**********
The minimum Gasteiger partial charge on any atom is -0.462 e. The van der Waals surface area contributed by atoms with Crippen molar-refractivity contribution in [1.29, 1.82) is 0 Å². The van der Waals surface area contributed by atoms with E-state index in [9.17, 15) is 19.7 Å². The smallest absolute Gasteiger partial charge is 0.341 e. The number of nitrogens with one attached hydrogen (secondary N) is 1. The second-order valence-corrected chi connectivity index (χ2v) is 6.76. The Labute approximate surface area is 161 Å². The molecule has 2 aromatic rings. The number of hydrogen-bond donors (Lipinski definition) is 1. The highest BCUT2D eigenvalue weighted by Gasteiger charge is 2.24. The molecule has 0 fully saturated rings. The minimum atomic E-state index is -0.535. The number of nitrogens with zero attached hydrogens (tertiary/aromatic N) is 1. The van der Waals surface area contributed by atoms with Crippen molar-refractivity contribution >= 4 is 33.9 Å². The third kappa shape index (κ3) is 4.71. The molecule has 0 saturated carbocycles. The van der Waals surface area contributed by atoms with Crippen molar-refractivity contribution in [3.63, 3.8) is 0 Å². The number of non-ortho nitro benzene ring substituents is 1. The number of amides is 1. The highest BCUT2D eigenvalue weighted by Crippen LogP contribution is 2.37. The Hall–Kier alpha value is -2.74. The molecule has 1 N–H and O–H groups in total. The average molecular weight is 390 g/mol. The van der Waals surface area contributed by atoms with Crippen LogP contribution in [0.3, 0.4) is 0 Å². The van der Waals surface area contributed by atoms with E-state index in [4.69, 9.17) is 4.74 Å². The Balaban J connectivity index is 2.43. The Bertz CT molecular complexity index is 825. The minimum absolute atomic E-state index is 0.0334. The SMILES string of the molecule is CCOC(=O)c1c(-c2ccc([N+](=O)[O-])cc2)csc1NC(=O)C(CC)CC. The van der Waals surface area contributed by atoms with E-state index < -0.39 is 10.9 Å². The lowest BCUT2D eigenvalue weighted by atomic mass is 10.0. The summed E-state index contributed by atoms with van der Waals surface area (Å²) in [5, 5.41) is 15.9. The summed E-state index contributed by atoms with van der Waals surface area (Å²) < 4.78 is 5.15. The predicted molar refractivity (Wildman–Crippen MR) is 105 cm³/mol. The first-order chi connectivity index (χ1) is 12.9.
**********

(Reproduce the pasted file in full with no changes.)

The minimum Gasteiger partial charge on any atom is -0.462 e. The van der Waals surface area contributed by atoms with Crippen molar-refractivity contribution in [1.29, 1.82) is 0 Å². The van der Waals surface area contributed by atoms with E-state index in [9.17, 15) is 19.7 Å². The smallest absolute Gasteiger partial charge is 0.341 e. The number of nitrogens with one attached hydrogen (secondary N) is 1. The second-order valence-corrected chi connectivity index (χ2v) is 6.76. The Labute approximate surface area is 161 Å². The molecule has 2 aromatic rings. The number of hydrogen-bond donors (Lipinski definition) is 1. The highest BCUT2D eigenvalue weighted by Gasteiger charge is 2.24. The molecule has 0 fully saturated rings. The minimum atomic E-state index is -0.535. The number of nitrogens with zero attached hydrogens (tertiary/aromatic N) is 1. The van der Waals surface area contributed by atoms with Crippen molar-refractivity contribution >= 4 is 33.9 Å². The third kappa shape index (κ3) is 4.71. The molecule has 0 saturated carbocycles. The van der Waals surface area contributed by atoms with Crippen molar-refractivity contribution in [3.63, 3.8) is 0 Å². The number of non-ortho nitro benzene ring substituents is 1. The number of amides is 1. The highest BCUT2D eigenvalue weighted by Crippen LogP contribution is 2.37. The Hall–Kier alpha value is -2.74. The molecule has 1 N–H and O–H groups in total. The average molecular weight is 390 g/mol. The van der Waals surface area contributed by atoms with Crippen LogP contribution in [0.3, 0.4) is 0 Å². The van der Waals surface area contributed by atoms with E-state index in [4.69, 9.17) is 4.74 Å². The Balaban J connectivity index is 2.43. The Bertz CT molecular complexity index is 825. The minimum absolute atomic E-state index is 0.0334. The SMILES string of the molecule is CCOC(=O)c1c(-c2ccc([N+](=O)[O-])cc2)csc1NC(=O)C(CC)CC. The van der Waals surface area contributed by atoms with E-state index < -0.39 is 10.9 Å². The lowest BCUT2D eigenvalue weighted by atomic mass is 10.0. The summed E-state index contributed by atoms with van der Waals surface area (Å²) in [5, 5.41) is 15.9. The summed E-state index contributed by atoms with van der Waals surface area (Å²) < 4.78 is 5.15. The predicted molar refractivity (Wildman–Crippen MR) is 105 cm³/mol. The first-order chi connectivity index (χ1) is 12.9.